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Breivik holding back, say police

A Norwegian prosecutor has said he is concerned that the man who has confessed to killing 77 people is declining to give information that could determine if he had accomplices.

Anders Behring Breivik has confessed to the July 22 shooting massacre at a youth camp conducted by the governing party, in which 69 people died, and the car bombing hours earlier in Oslo's government quarter that killed eight.

Breivik denounced Norway's left-leaning government and its tolerance of Muslim immigration in a manifesto issued shortly before the attacks. In the manifesto, he claimed contact with extremists elsewhere.

Prosecutor Christian Hatlo said: "We still think he was alone, but we cannot conclude about that. He holds back some information, and that worries us."

Mr Hatlo also said Breivik has been questioned about his travels to 10 other countries and about equipment bought for the attacks. He declined to say more on either thread of inquiry.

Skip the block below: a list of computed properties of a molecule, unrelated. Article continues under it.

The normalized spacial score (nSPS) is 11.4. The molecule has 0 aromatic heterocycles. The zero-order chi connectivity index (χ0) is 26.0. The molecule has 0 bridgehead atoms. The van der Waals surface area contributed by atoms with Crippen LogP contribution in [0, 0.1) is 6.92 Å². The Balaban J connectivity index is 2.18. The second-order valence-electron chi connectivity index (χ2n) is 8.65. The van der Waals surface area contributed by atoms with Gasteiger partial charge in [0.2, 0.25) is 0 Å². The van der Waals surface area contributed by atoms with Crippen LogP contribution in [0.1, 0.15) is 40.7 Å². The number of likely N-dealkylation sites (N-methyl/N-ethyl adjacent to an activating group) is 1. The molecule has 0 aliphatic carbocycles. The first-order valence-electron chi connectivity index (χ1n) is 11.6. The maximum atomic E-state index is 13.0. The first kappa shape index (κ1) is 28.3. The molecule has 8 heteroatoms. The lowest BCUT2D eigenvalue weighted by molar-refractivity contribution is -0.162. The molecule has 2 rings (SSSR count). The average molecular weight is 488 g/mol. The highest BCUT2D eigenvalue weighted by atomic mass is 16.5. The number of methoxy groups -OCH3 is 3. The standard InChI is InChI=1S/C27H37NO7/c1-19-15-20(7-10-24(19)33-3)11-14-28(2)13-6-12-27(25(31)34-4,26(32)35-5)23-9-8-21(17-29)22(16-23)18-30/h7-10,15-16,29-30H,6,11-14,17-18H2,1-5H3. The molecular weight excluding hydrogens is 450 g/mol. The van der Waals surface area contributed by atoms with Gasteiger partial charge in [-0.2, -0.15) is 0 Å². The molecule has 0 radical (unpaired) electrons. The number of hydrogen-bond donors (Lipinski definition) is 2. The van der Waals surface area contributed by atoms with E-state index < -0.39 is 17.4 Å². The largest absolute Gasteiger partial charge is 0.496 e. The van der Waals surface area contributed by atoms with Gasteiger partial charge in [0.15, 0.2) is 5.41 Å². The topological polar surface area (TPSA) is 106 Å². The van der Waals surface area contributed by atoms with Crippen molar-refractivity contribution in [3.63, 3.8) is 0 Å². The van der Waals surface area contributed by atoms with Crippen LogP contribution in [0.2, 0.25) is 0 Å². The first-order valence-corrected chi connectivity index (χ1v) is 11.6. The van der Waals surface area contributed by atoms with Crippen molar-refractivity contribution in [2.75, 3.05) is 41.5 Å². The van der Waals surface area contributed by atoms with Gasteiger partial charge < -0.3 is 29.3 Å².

The 32-year-old Breivik appears to have planned the attacks meticulously, but failed to anticipate one consequence - that he would be held in isolation after his arrest.

"He told us he had not thought of that, and he should have," said Mr Hatlo.

Earlier, former prime minister Gro Harlem Brundtland, who left the Utoya island youth camp just hours before the massacre, said the day will be remembered as one of the country's darkest.

Speaking at the funeral of 16-year-old victim Marianne Sandvik in the south-western city of Stavanger, a tearful Mr Brundtland said "the loss of a young life can never give any meaning."

Mr Brundtland, who was premier for 10 years, led a left-leaning government with liberal immigration policies. In his manifesto, Breivik denounced Mr Brundtland.

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